11-10-09 SHORT HILLS: We got back from San José Monday morning on the red-eye after a weekend visit to the west-coasters. Saturday was all soccer, all day. Sunday we hiked in Rancho San Antonio County Park and Open Space Preserve, part of the Santa Clara County Park system. It’s a 4000 acre nature preserve with hiking, biking and horse trails. We did a medium sized hike up a canyon and across a ridge with great views of the Bay area. The weather there was the usual sunny warm days and cooler evenings.

Here in NJ it’s been warm and dry, and the leaves continue to tumble.

New blooms: the newly planted roses are still in business.

Soccer in the morning.

Soccer in the afternoon.

Fans were lined up for the soccer games.

Canyon Trail with Bay tree.

The tower in the mid-ground is at Stanford U. The City by the Bay is in the distance.

Tuesday, November 03, 2009

New Plantings II.

11-3-09 SHORT HILLS: I finished the planting today, adding another five deciduous shrubs after another trip to the nursery.

Today’s list: Roses-1 Rosa ‘Blushing Knock Out’
1 Rosa x ‘Radtkopink’ PPAF
Abelia-2 Abelia x ‘Mardi Gras’ PP#15203
Sweetspire-1 Itea virginica ‘Sprich’ PP#10988
Cotoneaster-1 C. horizontalis ‘Variegatus’

The cotoneaster couldn’t go where I wanted to put it because the sprinkler system pipes ran through the spot, and they were to shallow to get the plant in. I put it next to the sunroom steps.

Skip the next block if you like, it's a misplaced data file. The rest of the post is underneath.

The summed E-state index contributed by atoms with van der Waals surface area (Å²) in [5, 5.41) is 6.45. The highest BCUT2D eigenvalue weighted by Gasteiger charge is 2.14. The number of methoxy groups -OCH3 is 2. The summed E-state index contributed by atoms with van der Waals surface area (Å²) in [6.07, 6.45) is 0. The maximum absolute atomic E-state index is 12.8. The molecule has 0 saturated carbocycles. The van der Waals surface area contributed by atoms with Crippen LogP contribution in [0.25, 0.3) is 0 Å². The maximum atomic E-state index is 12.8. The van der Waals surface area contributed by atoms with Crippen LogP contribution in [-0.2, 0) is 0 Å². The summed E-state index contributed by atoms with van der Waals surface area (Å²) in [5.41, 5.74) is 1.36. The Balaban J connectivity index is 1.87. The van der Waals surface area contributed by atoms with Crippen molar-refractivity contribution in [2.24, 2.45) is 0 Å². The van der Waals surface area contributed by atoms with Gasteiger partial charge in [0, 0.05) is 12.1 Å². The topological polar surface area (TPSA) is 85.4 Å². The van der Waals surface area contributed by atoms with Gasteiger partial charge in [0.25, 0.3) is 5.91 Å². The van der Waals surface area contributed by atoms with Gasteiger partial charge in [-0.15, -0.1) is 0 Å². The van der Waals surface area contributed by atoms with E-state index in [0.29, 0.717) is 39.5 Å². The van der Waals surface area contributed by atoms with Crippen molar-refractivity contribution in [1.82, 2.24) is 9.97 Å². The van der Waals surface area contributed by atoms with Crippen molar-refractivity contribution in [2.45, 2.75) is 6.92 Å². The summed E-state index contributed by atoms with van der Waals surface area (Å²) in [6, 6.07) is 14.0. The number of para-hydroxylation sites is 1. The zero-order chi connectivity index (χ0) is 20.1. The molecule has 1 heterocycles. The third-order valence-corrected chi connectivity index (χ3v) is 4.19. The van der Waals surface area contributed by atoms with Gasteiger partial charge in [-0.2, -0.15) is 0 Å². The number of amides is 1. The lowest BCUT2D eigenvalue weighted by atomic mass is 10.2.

After the planting, I fence the area to keep the dogs out. Tomorrow—day off.

Here are all the happy plants in their new home. One might ask if too many plants are packed in there. After all, aren't they going to grow bigger. Well, they are, hopefully, but some may not thrive because it's too sunny or too dark, too wet or too dry, too acidic or too alkaline, too sandy a soil or too much clay or too who knows what. They could be spaced out allowing for their fully mature size, but then the spot looks sparsely planted until maturity three or four years down the road, and we want it to be attractive before then. If something seems to be unhappy there or crowded by a neighbor, I'll move it elsewhere.

Monday, November 02, 2009

New Plantings.

11-2-09 SHORT HILLS: I’ve been back here for about a week. The painters have finished painting the outside of the house, except for a few shutters awaiting replacement. I spent a day working on the gutters and leaders which had been removed by the painters for painting, but some not reassembled in quite the right way.

After Halloween, I started planting the big area from which I had removed all the evergreen trees under the living room windows. So far I have planted 15 deciduous shrubs, almost all will not be more than 3-4 feet tall. All the stock came from The Farm in Chatham Township. They are clearing roses, usually in the $40 range for $5 and the rest of the shrubs are 20% off. I have spent about $400, and I need about 5 more pieces. Their available stock is still plentiful and looks healthy.

Here’s the list to date:
  • Spirea-1 ‘Snowmound’-Spirea nipponica
  • 2 ‘Shirobana’ (S. j. ‘Shibori’)-Spirea japonica
  • 1 Goldflame-Spiraea bumalda
  • Abelia-2 ‘Little Richard’-Abelia x grandiflora
  • St. John’s Wort-1 Hypericum x ‘Hidcote’
  • 1 Hypericum ‘Mystical Beauty’ PP#13532
  • Hydrangea-1 Hydrangea macrophylla ‘Lady in Red’ PP#15175
  • Butterfly Bush-1 Beddleja davidii ‘Potter’s Purple’
  • Pheasant Berry-1 Leycesteria formosa ‘Golden Lanterns, Notbruce’ CPBR#2318
  • Roses-2 White Out ‘Radwhite’ PPAF
  • 1 David Austen-Rosa ‘Crocus Rose’ [yellow]
  • 1 unlabeled red rose
The weather has been seasonal, there was two inches of rain over the last two weeks. The planting has been a muddy job. I have had to cut and saw out a lot of roots from the previous occupants of the space.

New blooms: witch hazel.